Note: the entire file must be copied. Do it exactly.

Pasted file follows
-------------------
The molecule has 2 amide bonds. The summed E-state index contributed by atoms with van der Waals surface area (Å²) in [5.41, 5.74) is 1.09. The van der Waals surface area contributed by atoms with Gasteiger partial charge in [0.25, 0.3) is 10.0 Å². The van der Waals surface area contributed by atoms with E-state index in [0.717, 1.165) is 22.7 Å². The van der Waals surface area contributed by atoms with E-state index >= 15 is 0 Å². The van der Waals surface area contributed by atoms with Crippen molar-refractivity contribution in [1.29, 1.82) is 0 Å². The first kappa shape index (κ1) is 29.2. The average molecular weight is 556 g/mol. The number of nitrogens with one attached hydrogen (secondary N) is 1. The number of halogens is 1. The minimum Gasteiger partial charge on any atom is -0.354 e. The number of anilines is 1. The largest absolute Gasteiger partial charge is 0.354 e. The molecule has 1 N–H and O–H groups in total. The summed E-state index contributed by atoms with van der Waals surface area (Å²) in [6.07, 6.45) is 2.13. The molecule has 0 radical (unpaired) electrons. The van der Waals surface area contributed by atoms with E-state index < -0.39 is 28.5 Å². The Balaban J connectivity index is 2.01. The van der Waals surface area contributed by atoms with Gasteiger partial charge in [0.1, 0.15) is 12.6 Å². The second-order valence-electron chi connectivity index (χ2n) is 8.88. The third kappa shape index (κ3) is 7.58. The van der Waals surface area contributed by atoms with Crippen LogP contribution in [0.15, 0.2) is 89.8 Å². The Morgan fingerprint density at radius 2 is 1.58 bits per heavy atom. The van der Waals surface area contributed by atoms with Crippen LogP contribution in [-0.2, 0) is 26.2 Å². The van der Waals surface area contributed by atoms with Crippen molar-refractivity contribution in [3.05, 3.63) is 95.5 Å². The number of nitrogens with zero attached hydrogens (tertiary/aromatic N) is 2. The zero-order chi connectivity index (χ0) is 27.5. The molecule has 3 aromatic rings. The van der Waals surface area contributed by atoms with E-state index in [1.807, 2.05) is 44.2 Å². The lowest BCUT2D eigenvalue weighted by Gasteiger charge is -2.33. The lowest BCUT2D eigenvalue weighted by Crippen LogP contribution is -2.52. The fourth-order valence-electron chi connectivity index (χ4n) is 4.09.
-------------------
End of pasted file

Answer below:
The molecule has 2 amide bonds. The summed E-state index contributed by atoms with van der Waals surface area (Å²) in [5.41, 5.74) is 1.09. The van der Waals surface area contributed by atoms with Gasteiger partial charge in [0.25, 0.3) is 10.0 Å². The van der Waals surface area contributed by atoms with E-state index in [0.717, 1.165) is 22.7 Å². The van der Waals surface area contributed by atoms with E-state index >= 15 is 0 Å². The van der Waals surface area contributed by atoms with Crippen molar-refractivity contribution in [1.29, 1.82) is 0 Å². The first kappa shape index (κ1) is 29.2. The average molecular weight is 556 g/mol. The number of nitrogens with one attached hydrogen (secondary N) is 1. The number of halogens is 1. The minimum Gasteiger partial charge on any atom is -0.354 e. The number of anilines is 1. The largest absolute Gasteiger partial charge is 0.354 e. The molecule has 1 N–H and O–H groups in total. The summed E-state index contributed by atoms with van der Waals surface area (Å²) in [6.07, 6.45) is 2.13. The molecule has 0 radical (unpaired) electrons. The van der Waals surface area contributed by atoms with E-state index < -0.39 is 28.5 Å². The Balaban J connectivity index is 2.01. The van der Waals surface area contributed by atoms with Gasteiger partial charge in [0.1, 0.15) is 12.6 Å². The second-order valence-electron chi connectivity index (χ2n) is 8.88. The third kappa shape index (κ3) is 7.58. The van der Waals surface area contributed by atoms with Crippen LogP contribution in [0.15, 0.2) is 89.8 Å². The Morgan fingerprint density at radius 2 is 1.58 bits per heavy atom. The van der Waals surface area contributed by atoms with Crippen LogP contribution in [-0.2, 0) is 26.2 Å². The van der Waals surface area contributed by atoms with Crippen molar-refractivity contribution in [3.05, 3.63) is 95.5 Å². The number of nitrogens with zero attached hydrogens (tertiary/aromatic N) is 2. The zero-order chi connectivity index (χ0) is 27.5. The molecule has 3 aromatic rings. The van der Waals surface area contributed by atoms with E-state index in [1.807, 2.05) is 44.2 Å². The lowest BCUT2D eigenvalue weighted by Gasteiger charge is -2.33. The lowest BCUT2D eigenvalue weighted by Crippen LogP contribution is -2.52. The fourth-order valence-electron chi connectivity index (χ4n) is 4.09.